NSW COVID cases increasing, Victoria COVID cases increasing, ACT COVID cases increasing, NSW lockdown lifted for regional areas, Melbourne lockdown continues, ACT lockdown continues
Can Australia prosper without Sydney? This is the diabolical question that Gladys Berejiklian asks the national economy as she leads one of the most difficult political experiments in our history.
There is no margin for error in the NSW premier’s plan to start easing health restrictions once the state immunizes 70% of its adult population. If it reopens too early, the rest of the year will be written off. The double-dip recession that began in July could easily extend into 2022, bringing us back to where we were at the bottom of the lockdown cycle in 2020.
We would really be in uncharted territory at this point, as Melbourne, not Sydney, has traditionally been the epicenter of our greatest economic shocks, from the land crisis and depression of the 1890s to the recession of the early 1990s. Sydney came out of these episodes with greater economic power to the detriment of its southern rival. Today he faces the real danger of a once-in-a-century setback that further shifts people and wealth to the border states of Queensland and Western Australia.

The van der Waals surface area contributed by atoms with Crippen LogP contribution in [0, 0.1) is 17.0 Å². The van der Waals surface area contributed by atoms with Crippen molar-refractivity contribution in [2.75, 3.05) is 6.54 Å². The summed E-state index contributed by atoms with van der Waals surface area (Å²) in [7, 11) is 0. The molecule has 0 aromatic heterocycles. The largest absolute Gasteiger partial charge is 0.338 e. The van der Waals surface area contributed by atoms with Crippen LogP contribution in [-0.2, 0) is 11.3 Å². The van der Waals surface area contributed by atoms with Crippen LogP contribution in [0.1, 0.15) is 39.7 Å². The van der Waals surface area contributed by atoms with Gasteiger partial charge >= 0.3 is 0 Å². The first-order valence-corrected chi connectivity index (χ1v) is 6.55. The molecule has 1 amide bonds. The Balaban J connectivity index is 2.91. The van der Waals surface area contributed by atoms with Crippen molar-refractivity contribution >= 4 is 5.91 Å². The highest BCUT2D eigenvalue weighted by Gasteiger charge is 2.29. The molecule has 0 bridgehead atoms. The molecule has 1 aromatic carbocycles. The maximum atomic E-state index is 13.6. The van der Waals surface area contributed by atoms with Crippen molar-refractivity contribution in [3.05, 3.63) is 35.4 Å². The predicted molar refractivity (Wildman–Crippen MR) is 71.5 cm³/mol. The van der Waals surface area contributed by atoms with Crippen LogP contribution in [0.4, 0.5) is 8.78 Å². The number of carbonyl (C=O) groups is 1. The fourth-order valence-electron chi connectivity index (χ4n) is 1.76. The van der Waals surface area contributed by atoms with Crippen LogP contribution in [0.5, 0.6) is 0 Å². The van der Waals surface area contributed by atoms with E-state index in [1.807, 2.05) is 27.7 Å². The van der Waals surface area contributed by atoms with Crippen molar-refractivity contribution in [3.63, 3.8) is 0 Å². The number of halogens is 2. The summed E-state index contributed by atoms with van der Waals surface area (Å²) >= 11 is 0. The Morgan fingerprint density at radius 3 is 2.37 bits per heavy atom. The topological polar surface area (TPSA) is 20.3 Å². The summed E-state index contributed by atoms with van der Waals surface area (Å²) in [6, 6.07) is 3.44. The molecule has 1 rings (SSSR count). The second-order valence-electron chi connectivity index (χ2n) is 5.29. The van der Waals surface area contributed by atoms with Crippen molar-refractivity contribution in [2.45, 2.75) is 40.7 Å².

Berejiklian’s fellow prime ministers and chief ministers do not balk at his desire to live with COVID-19. Daniel Andrews reluctantly accepted that he couldn’t clear the virus in Victoria and looks more like his training partner from NSW as he charts a more cautious path to reopen once his condition hits the vaccination threshold by 70%.
But Andrews and the other heads of state and territory are suspicious of Berejiklian’s judgment, even though they privately hope that she works a miracle.
NSW is expected to hit the 70% target later next month, exactly when Berejiklian concedes the hospital system will face its greatest danger in the Sydney outbreak.
She bets the state’s economy can start to recover while taking sanitary measuress prevent another outbreak of the virus, which would only force a pullback to another lockdown.
Read the full column here.